Almost a month ago, Meade County first responders were set to get their second round of COVID-19 vaccinations. According to Judge/Executive Leslie Stith, Emergency Management Director Ron Dodson wanted Stith to see about using the Meade County Fairgrounds’ show barn for the Lincoln Trail Health Department to administer the injections.
Working with Greg Beavin from Farm Bureau, Stith was able to work out using the barn for a drive through vaccination station for the first responders. Everything was in place, until the Judge saw the weather report the evening before the shots were to be given which he said forecasted a cold, wet morning the next day.
He had already been in discussions with Allison Willoughby about working to make Meade County a Regional Vaccination Location and possibly using Brandenburg Telephone Company’s facilities to accomplish this. Willoughby had offered to use several bays in the building behind BBT’s main office for this purpose.
pon seeing the weather forecast the following morning, Stith contacted Willoughby to see if they could move the first responders to BBT to get them out of the weather. Willoughby was “totally on board” and had their facilities ready to go the next morning. Stith said with well under 24 hours to work with, Dodson was able to contact everyone scheduled to show up at the show barn and get them redirected to BBT. It was a change at the 9th hour with the best interests of Meade County’s front line workers in mind, and in the end it all paid off. Instead of just going to bed and letting the workers deal with the weather, the after hours work by Stith with two local businesses, Dodson and the Lincoln Trail Health Department allowed the first responders to get their second injection inside the dry, heated confines of the Brandenburg Telephone Company’s facilities.
“It was flawless,” Stith said. “I can’t commend our local businesses enough for the way they stepped up.”
Armed with this success and with the full support of Brandenburg Telephone Company and Meade County Farm Bureau in using both of their sites, Stith went to work on putting together a submission to make the county one of the state’s Regional Vaccination Locations. The fair grounds had been a good location, and Stith said the experiment moving to the telephone company due to inclement weather proved that between the two sites the county was a great location to not only administer vaccinations but more importantly, keep citizens from having to travel to other counties to be vaccinated.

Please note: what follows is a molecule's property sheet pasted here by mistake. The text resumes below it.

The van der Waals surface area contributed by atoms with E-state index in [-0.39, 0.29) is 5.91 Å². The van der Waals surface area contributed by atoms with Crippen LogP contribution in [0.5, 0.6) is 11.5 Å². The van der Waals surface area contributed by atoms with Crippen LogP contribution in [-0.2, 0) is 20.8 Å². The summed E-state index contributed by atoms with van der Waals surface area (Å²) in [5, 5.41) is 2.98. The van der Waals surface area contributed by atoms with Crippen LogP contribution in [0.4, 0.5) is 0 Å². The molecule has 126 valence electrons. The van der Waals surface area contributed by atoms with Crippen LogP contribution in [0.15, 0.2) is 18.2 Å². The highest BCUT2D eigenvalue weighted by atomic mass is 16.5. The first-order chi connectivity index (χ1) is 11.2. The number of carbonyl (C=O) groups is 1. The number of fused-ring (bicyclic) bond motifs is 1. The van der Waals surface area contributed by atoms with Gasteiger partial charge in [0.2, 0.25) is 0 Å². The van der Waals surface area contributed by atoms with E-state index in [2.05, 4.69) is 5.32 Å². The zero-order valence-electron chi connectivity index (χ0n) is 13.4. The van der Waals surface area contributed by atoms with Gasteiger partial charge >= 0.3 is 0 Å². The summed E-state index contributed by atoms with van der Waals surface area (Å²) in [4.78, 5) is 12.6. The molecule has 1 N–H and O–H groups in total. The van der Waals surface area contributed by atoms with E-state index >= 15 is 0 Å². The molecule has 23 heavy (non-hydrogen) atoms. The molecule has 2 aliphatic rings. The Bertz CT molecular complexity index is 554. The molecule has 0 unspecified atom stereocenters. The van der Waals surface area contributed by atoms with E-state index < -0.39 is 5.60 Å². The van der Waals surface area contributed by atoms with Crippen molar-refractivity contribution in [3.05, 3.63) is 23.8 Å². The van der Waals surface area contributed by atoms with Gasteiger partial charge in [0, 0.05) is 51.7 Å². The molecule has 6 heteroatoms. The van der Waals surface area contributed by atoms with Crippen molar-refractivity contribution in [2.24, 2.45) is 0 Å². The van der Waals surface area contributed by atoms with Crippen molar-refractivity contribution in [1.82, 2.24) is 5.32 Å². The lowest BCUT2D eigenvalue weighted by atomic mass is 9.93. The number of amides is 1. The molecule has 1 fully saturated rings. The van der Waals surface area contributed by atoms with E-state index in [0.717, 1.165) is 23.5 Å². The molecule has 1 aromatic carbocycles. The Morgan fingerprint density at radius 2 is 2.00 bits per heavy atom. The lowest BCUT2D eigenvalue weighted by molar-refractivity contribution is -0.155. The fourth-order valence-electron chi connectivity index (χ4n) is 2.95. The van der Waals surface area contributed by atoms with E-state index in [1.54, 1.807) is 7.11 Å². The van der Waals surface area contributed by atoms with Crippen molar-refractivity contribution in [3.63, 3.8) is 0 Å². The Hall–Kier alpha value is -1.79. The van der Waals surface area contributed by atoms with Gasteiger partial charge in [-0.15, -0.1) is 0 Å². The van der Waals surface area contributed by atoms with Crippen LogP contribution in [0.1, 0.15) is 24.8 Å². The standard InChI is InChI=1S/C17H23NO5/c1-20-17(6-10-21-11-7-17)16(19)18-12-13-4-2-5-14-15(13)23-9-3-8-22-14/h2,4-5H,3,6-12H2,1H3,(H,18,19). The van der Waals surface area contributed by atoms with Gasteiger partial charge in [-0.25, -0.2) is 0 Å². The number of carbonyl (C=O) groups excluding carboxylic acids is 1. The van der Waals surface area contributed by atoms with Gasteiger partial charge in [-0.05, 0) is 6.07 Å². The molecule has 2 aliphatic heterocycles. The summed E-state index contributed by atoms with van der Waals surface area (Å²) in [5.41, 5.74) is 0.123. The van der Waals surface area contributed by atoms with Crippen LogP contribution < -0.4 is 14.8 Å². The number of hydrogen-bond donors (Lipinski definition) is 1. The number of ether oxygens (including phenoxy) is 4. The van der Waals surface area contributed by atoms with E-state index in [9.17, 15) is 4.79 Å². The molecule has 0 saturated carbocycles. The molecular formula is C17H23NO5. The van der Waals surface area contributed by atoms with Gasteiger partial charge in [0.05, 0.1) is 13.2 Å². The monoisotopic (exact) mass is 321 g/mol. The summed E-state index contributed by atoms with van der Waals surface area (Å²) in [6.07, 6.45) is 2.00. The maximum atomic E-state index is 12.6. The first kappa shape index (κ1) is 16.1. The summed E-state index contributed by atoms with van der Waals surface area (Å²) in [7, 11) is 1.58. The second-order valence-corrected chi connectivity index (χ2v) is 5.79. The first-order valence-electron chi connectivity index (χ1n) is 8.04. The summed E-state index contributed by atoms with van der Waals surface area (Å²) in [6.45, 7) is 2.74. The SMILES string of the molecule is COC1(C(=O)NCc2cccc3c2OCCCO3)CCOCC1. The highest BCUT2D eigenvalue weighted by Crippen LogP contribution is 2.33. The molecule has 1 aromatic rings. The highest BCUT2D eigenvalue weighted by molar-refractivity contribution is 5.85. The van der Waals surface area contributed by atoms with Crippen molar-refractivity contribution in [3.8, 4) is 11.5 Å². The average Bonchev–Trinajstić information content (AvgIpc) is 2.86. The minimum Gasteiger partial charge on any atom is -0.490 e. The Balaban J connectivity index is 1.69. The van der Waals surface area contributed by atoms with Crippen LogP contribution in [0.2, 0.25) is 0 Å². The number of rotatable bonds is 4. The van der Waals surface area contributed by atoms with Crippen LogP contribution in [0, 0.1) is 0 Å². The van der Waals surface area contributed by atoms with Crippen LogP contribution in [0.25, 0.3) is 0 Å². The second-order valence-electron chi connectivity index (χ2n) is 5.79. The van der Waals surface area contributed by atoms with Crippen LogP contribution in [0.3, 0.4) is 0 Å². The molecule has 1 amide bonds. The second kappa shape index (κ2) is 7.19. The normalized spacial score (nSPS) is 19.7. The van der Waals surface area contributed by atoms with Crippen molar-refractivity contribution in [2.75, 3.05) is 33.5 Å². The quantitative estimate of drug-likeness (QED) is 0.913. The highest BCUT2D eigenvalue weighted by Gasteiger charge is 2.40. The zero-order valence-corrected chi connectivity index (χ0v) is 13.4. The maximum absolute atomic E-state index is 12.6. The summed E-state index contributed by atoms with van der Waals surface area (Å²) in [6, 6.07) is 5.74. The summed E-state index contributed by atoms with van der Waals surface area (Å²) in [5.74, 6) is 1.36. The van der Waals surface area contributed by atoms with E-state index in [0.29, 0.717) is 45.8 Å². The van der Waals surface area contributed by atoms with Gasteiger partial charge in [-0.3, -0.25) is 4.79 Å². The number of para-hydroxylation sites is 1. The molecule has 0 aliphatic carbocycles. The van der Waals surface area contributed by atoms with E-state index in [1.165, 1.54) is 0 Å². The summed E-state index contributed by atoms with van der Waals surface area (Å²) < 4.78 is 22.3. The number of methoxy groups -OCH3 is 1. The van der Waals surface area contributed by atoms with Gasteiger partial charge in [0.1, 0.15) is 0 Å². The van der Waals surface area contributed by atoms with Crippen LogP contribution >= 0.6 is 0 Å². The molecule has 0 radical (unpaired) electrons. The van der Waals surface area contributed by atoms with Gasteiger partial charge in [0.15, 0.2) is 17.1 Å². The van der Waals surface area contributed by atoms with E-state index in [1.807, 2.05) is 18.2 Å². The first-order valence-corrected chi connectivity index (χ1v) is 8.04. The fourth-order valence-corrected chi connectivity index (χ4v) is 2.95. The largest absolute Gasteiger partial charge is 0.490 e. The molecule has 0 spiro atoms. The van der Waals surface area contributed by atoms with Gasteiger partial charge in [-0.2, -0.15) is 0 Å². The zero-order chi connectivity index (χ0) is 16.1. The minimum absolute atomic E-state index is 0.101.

A strong lobbying effort showcasing Meade County, not only as a great location with two proven sites with indoor facilities that could more than handle any weather condition or crowd size, was started. They worked all the way through the final weekend of January trying to get a regional site, but Stith was informed on Sunday, Jan. 31 that Meade County had lost its bid.
“We were all in for Meade County,” Stith stated. “Farm Bureau was to be a walk-in facility, and Brandenburg Telephone Company our drive-thru facility. What a great location, but after submitting this, it was determined that other sites were a better choice. Location, location, location.”
Stith said he couldn’t thank Ron Dodson, Allison Willoughby and the Brandenburg Telephone Company, and Greg Beavin and Meade County Farm Bureau enough. It was a beautiful display of our government and private businesses working together for the citizens of Meade County.
With Owensboro to our west, Elizabethtown to our south, Louisville to our east and Indiana to our north, Meade County’s submission lost out despite the superior facilities it had to offer and the hard work of those involved. Stith and his team made a valiant effort, but in the end it came down to “location, location, location.”